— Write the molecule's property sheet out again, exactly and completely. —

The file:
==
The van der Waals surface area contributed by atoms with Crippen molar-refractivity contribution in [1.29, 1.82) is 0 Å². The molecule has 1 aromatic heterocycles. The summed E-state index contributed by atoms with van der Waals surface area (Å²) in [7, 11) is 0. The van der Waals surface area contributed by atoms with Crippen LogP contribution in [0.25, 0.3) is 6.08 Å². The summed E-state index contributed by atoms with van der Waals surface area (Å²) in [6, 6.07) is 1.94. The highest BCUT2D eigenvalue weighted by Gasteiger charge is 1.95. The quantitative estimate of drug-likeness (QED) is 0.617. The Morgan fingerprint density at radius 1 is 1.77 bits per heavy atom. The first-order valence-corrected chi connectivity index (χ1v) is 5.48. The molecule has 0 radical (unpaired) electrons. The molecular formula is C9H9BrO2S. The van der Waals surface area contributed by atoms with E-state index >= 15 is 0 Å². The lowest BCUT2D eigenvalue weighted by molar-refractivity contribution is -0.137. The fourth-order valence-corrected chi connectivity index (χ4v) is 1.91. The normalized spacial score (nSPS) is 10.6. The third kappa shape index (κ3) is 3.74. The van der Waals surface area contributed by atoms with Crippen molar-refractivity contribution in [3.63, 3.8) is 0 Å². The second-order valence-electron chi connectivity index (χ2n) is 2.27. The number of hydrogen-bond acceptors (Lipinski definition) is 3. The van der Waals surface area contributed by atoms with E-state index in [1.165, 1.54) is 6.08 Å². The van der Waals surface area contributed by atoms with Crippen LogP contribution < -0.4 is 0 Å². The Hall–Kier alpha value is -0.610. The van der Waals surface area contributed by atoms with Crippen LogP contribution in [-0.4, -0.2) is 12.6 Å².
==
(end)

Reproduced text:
The van der Waals surface area contributed by atoms with Crippen molar-refractivity contribution in [1.29, 1.82) is 0 Å². The molecule has 1 aromatic heterocycles. The summed E-state index contributed by atoms with van der Waals surface area (Å²) in [7, 11) is 0. The van der Waals surface area contributed by atoms with Crippen LogP contribution in [0.25, 0.3) is 6.08 Å². The summed E-state index contributed by atoms with van der Waals surface area (Å²) in [6, 6.07) is 1.94. The highest BCUT2D eigenvalue weighted by Gasteiger charge is 1.95. The quantitative estimate of drug-likeness (QED) is 0.617. The Morgan fingerprint density at radius 1 is 1.77 bits per heavy atom. The first-order valence-corrected chi connectivity index (χ1v) is 5.48. The molecule has 0 radical (unpaired) electrons. The molecular formula is C9H9BrO2S. The van der Waals surface area contributed by atoms with E-state index >= 15 is 0 Å². The lowest BCUT2D eigenvalue weighted by molar-refractivity contribution is -0.137. The fourth-order valence-corrected chi connectivity index (χ4v) is 1.91. The normalized spacial score (nSPS) is 10.6. The third kappa shape index (κ3) is 3.74. The van der Waals surface area contributed by atoms with Crippen molar-refractivity contribution in [3.63, 3.8) is 0 Å². The second-order valence-electron chi connectivity index (χ2n) is 2.27. The number of hydrogen-bond acceptors (Lipinski definition) is 3. The van der Waals surface area contributed by atoms with E-state index in [1.165, 1.54) is 6.08 Å². The van der Waals surface area contributed by atoms with Crippen LogP contribution < -0.4 is 0 Å². The Hall–Kier alpha value is -0.610. The van der Waals surface area contributed by atoms with Crippen LogP contribution in [-0.4, -0.2) is 12.6 Å².